For Tumultous Venezuela, An Easy 2018 Political Transition Looks Unlikely
RAY SUAREZ, HOST:
Over the past year, we've reported on the political, economic and social turmoil inside Venezuela. The inflation rate is through the roof, by some measures above 800 percent, and it's expected to rise in 2018. As a result, basic necessities like food, medicine, baby formula are all in short supply. Venezuelans are fleeing the country, threatening a regional migration crisis. Politically, the country is in disarray.
President Nicolas Maduro faces almost daily protests from an opposition party that says he's trying to maximize power through brute force. Meanwhile, Maduro says his opponents are trying to illegally overthrow his government. So before we say goodbye to 2017, we want to check in with where things stand at the moment and what change could be underway in Venezuela in the next year.
We reached out to Phil Gunson. He's a senior analyst for the international Crisis Group based in Caracas, Venezuela. Welcome to the program.
PHIL GUNSON: Thank you very much.
SUAREZ: Now, back when oil money was plentiful, the country gorged on imports and stopped making a lot of things for itself and, of course, bought more and more of its food from outside while producing less and less of its own. With the collapsing currency and foreign exchange scarce, how come the opposite hasn't happened? How come the farming sector hasn't returned to try to replace the imports Venezuelans had gotten used to buying?
GUNSON: Well, that's the extraordinary thing. I mean, even in the last few days - I'm right now in the east of Venezuela in a state called Monagas which is mainly known for its oil production, but it's also a farming state as well. And in the south of Monagas, in the last few days, we've seen protests by farmers because the government is still trying to expropriate land. The government has taken over millions of hectares of land in Venezuela which used to be productive, which now produces nothing.
It's almost impossible for a farmer, even if he has land, to produce because the cost of things like fertilizer, the cost of animal food, the cost of even the things like barbed wire - if you can get hold of them - is completely prohibitive. And the government has slapped on draconian price controls, which means that your costs way exceed any potential benefit you can get from selling your produce. A lot of the produce, of course, that is produced in Venezuela is leaving the country across the border into Colombia particularly, also some of it to Brazil or to the islands of the Caribbean.
SUAREZ: There have been a number of local and nationwide elections in Venezuela over the past year. Nicolas Maduro-backed parties won a majority. Is there any sign that the opposition can gain ground, regain the initiative?
GUNSON: Well, there are two basic problems, I think. One is that the government controls the electoral authority, the CNE, and controls the Supreme Court. And, of course, it controls the army and most sources of hard cash in the country. So it has a stranglehold on the political process. In the last couple of elections, the ones you mentioned which were for regional - for state governors and for mayors, a lot of the opposition stayed at home.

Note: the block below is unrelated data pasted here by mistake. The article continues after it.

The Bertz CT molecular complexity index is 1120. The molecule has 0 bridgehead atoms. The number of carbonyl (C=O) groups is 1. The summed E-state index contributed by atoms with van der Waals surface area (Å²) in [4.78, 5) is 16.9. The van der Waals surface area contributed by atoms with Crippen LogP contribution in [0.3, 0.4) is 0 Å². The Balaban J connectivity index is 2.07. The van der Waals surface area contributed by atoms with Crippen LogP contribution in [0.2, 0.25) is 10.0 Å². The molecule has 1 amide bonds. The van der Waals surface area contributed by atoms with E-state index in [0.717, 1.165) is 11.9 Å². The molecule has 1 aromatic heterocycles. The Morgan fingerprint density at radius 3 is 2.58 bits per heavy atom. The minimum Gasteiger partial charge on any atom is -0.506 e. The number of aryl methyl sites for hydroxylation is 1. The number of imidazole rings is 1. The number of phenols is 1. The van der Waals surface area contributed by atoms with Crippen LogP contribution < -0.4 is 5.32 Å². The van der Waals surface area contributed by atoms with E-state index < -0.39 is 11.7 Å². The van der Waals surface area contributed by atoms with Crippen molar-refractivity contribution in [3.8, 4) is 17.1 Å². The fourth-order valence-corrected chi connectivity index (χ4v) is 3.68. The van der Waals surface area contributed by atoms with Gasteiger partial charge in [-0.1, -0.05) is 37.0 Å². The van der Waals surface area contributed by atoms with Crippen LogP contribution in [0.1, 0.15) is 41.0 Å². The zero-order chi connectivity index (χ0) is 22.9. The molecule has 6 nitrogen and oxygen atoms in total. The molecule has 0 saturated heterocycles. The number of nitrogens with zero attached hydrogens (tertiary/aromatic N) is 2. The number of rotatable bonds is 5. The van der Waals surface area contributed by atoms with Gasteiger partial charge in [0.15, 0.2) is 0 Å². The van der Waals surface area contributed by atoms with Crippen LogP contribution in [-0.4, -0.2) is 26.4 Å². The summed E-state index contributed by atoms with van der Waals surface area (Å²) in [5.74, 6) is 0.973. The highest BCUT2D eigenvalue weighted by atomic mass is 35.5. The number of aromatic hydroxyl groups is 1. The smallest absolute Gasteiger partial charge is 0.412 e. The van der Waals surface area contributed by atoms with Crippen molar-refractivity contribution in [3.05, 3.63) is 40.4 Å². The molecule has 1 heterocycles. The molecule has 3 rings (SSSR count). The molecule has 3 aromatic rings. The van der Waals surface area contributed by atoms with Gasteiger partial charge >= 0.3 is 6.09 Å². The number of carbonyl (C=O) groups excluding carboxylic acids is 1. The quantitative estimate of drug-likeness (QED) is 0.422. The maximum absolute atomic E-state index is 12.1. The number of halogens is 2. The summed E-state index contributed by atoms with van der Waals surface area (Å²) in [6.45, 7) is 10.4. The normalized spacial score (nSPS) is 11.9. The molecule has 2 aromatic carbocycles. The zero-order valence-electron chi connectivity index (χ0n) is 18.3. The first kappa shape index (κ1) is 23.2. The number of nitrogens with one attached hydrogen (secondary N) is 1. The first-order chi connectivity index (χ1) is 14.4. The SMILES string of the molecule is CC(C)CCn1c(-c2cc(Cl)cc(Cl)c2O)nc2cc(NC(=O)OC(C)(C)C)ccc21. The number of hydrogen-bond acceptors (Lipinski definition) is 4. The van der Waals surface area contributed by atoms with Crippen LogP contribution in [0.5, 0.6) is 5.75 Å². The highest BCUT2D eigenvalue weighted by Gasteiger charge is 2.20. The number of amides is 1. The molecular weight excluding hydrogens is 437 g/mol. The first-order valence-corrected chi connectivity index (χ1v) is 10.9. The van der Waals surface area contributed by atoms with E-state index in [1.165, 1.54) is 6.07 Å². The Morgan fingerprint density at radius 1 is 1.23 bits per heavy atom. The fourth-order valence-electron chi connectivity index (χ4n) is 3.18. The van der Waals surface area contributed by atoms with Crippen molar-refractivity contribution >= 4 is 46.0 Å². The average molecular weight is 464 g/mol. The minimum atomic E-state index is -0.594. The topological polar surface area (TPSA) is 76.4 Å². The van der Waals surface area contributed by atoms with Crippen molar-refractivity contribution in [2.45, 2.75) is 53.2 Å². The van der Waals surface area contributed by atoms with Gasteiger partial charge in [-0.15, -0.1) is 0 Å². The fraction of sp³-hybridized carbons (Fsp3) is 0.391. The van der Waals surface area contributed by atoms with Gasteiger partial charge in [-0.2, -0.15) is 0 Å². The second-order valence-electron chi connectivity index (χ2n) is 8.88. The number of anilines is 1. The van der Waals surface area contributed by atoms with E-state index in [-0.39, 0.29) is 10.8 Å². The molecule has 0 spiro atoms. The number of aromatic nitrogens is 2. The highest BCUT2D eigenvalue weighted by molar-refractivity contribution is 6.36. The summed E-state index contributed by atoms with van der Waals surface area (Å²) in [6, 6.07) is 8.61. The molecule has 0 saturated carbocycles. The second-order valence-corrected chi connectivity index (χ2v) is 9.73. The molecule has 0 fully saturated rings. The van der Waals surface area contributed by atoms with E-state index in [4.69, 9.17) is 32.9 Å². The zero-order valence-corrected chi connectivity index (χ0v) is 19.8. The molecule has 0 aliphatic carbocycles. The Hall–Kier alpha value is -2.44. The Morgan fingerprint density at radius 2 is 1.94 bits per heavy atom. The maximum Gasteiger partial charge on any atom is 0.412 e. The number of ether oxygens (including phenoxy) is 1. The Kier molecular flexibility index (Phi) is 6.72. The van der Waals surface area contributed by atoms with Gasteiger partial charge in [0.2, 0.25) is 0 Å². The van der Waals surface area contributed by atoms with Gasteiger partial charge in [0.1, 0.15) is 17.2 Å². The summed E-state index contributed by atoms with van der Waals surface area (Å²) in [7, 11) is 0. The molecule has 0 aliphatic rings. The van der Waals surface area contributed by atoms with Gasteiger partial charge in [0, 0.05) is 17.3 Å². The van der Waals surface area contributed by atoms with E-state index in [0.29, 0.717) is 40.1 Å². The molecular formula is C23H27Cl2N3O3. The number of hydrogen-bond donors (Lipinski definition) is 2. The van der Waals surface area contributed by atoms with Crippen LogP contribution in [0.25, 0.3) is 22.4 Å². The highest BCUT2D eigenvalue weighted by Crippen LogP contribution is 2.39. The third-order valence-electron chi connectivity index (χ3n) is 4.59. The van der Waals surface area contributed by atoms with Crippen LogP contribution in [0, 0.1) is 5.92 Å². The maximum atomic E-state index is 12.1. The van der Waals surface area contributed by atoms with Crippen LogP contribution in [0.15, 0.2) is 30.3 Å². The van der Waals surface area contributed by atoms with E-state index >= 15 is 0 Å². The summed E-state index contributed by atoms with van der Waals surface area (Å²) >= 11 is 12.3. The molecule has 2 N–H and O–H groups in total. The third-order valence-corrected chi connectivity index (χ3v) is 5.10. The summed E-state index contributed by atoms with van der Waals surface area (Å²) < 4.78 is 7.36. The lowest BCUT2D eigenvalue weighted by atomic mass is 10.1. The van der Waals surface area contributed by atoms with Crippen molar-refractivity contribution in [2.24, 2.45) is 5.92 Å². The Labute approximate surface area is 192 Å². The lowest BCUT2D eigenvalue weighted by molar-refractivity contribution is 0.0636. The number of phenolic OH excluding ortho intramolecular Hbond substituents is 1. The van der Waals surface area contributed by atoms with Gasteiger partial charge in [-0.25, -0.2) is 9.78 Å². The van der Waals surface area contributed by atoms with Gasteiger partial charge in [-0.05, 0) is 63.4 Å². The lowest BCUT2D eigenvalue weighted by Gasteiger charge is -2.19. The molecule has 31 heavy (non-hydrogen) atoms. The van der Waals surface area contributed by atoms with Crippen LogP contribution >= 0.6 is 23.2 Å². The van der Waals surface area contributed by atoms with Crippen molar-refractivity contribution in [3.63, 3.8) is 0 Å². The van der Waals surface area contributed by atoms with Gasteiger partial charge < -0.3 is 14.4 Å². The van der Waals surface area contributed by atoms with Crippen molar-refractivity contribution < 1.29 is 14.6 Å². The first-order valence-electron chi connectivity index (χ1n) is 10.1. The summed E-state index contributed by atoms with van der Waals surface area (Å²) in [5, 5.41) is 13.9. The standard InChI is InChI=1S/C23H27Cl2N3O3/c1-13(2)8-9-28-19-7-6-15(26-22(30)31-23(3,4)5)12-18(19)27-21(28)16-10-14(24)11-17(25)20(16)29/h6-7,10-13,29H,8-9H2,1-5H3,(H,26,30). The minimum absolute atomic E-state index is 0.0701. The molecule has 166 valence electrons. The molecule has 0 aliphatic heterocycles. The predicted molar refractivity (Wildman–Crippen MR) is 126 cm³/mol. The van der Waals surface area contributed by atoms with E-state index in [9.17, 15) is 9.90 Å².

A lot of potential opposition voters stayed at home because they simply didn't believe that there was any chance of the opposition winning. They figured that the result was pre-cooked, if you like. And the other problem is that the opposition itself is deeply divided. It has rival leaders, several of whom would like to be candidates in the presidential elections that should take place in 2018, but none of them has the strength individually to do that. And they don't seem either to have the political ability, or will, perhaps, to come together in an agreement that would allow them to challenge the government.
SUAREZ: The situation you describe is all leading up to a presidential election in 2018. What does the International Crisis Group expect from those?
GUNSON: Well, if nothing changes, then what I think we would expect from a presidential election if it does take place in 2018 - and it may be that if the government feels that it won't win that, then it might even suspend that election - it's developed a habit lately of suspending elections it feels it doesn't - it can't win. But if it does take place and nothing changes, then we certainly don't anticipate President Maduro or whoever happens to be the government candidate - looks most likely at the moment that it will be him - would simply hand over power in response to losing an election were that to happen.
And the only way I think that can happen is if there is a prior agreement - this would be one scenario - whereby the government or leading members of the government are guaranteed a safe exit or no persecution after handing over power. The other one would be a situation in which there might be, for example, an opposition win which led to chaos on the streets, an army intervention, some kind of transitional regime. But at the moment, things certainly don't look too good. The idea that there's going to be a presidential election which will lead, in itself, to a peaceful transfer of power, I think, is an illusion.
SUAREZ: That's Phil Gunson from the International Crisis Group. He's based in Caracas, Venezuela. Good to talk to you, sir. Happy New Year.
GUNSON: Thank you very much and the same to you.
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